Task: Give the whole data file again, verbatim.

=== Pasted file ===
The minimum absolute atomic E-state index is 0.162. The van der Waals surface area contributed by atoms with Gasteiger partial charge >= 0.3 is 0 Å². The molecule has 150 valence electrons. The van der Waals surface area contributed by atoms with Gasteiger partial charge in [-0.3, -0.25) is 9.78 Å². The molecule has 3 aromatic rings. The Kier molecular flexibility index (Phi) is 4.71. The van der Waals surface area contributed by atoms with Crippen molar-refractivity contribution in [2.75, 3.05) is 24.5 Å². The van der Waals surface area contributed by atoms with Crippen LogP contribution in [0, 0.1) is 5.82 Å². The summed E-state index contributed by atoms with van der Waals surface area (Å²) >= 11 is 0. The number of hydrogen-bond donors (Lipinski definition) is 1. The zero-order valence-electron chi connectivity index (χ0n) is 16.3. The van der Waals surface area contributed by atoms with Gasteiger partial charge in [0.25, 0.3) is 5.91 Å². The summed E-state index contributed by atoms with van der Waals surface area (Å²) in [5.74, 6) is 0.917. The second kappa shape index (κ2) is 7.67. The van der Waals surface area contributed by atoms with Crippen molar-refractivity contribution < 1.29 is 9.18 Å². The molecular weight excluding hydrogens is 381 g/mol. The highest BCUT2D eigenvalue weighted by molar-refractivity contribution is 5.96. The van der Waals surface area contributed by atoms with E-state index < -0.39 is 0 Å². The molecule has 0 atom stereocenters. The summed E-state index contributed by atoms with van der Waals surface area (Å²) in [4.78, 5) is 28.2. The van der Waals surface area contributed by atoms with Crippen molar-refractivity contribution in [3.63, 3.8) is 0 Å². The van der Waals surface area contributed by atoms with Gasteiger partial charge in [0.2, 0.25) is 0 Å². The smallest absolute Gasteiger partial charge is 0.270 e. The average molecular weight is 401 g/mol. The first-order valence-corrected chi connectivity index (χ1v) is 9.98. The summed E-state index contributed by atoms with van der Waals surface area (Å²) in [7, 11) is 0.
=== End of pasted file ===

The minimum absolute atomic E-state index is 0.162. The van der Waals surface area contributed by atoms with Gasteiger partial charge >= 0.3 is 0 Å². The molecule has 150 valence electrons. The van der Waals surface area contributed by atoms with Gasteiger partial charge in [-0.3, -0.25) is 9.78 Å². The molecule has 3 aromatic rings. The Kier molecular flexibility index (Phi) is 4.71. The van der Waals surface area contributed by atoms with Crippen molar-refractivity contribution in [2.75, 3.05) is 24.5 Å². The van der Waals surface area contributed by atoms with Crippen LogP contribution in [0, 0.1) is 5.82 Å². The summed E-state index contributed by atoms with van der Waals surface area (Å²) >= 11 is 0. The number of hydrogen-bond donors (Lipinski definition) is 1. The zero-order valence-electron chi connectivity index (χ0n) is 16.3. The van der Waals surface area contributed by atoms with Gasteiger partial charge in [0.25, 0.3) is 5.91 Å². The summed E-state index contributed by atoms with van der Waals surface area (Å²) in [5.74, 6) is 0.917. The second kappa shape index (κ2) is 7.67. The van der Waals surface area contributed by atoms with Crippen molar-refractivity contribution < 1.29 is 9.18 Å². The molecular weight excluding hydrogens is 381 g/mol. The highest BCUT2D eigenvalue weighted by molar-refractivity contribution is 5.96. The van der Waals surface area contributed by atoms with E-state index < -0.39 is 0 Å². The molecule has 0 atom stereocenters. The summed E-state index contributed by atoms with van der Waals surface area (Å²) in [4.78, 5) is 28.2. The van der Waals surface area contributed by atoms with Crippen molar-refractivity contribution in [3.63, 3.8) is 0 Å². The van der Waals surface area contributed by atoms with Gasteiger partial charge in [0.2, 0.25) is 0 Å². The smallest absolute Gasteiger partial charge is 0.270 e. The average molecular weight is 401 g/mol. The first-order valence-corrected chi connectivity index (χ1v) is 9.98. The summed E-state index contributed by atoms with van der Waals surface area (Å²) in [7, 11) is 0.